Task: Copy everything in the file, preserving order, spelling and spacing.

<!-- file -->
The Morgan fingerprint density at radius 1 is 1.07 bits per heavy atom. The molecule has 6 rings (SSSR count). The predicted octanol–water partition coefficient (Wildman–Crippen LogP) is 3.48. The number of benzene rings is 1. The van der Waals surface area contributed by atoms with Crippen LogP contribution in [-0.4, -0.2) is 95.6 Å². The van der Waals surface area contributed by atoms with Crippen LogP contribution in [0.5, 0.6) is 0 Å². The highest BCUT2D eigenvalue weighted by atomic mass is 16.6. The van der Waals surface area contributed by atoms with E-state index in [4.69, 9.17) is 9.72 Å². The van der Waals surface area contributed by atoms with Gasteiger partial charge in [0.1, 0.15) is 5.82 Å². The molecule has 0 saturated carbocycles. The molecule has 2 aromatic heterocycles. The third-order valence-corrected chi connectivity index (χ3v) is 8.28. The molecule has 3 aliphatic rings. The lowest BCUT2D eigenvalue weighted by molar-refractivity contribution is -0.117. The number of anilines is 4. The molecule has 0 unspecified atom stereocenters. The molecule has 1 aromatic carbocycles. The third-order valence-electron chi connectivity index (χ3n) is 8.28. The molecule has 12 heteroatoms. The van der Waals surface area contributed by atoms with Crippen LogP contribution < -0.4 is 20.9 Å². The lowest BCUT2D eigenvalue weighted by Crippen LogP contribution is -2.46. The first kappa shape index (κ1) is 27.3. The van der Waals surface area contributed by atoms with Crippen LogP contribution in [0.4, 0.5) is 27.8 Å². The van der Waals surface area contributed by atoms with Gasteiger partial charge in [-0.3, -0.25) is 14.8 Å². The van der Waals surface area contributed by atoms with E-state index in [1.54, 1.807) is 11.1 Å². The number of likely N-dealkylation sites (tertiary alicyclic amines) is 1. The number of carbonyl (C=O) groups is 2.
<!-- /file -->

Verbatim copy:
The Morgan fingerprint density at radius 1 is 1.07 bits per heavy atom. The molecule has 6 rings (SSSR count). The predicted octanol–water partition coefficient (Wildman–Crippen LogP) is 3.48. The number of benzene rings is 1. The van der Waals surface area contributed by atoms with Crippen LogP contribution in [-0.4, -0.2) is 95.6 Å². The van der Waals surface area contributed by atoms with Crippen LogP contribution in [0.5, 0.6) is 0 Å². The highest BCUT2D eigenvalue weighted by atomic mass is 16.6. The van der Waals surface area contributed by atoms with E-state index in [4.69, 9.17) is 9.72 Å². The van der Waals surface area contributed by atoms with Gasteiger partial charge in [0.1, 0.15) is 5.82 Å². The molecule has 0 saturated carbocycles. The molecule has 2 aromatic heterocycles. The third-order valence-corrected chi connectivity index (χ3v) is 8.28. The molecule has 3 aliphatic rings. The lowest BCUT2D eigenvalue weighted by molar-refractivity contribution is -0.117. The number of anilines is 4. The molecule has 0 unspecified atom stereocenters. The molecule has 1 aromatic carbocycles. The third-order valence-electron chi connectivity index (χ3n) is 8.28. The molecule has 12 heteroatoms. The van der Waals surface area contributed by atoms with Crippen LogP contribution < -0.4 is 20.9 Å². The lowest BCUT2D eigenvalue weighted by Crippen LogP contribution is -2.46. The first kappa shape index (κ1) is 27.3. The van der Waals surface area contributed by atoms with Crippen LogP contribution in [0.4, 0.5) is 27.8 Å². The van der Waals surface area contributed by atoms with Gasteiger partial charge in [-0.3, -0.25) is 14.8 Å². The van der Waals surface area contributed by atoms with E-state index in [1.54, 1.807) is 11.1 Å². The number of likely N-dealkylation sites (tertiary alicyclic amines) is 1. The number of carbonyl (C=O) groups is 2.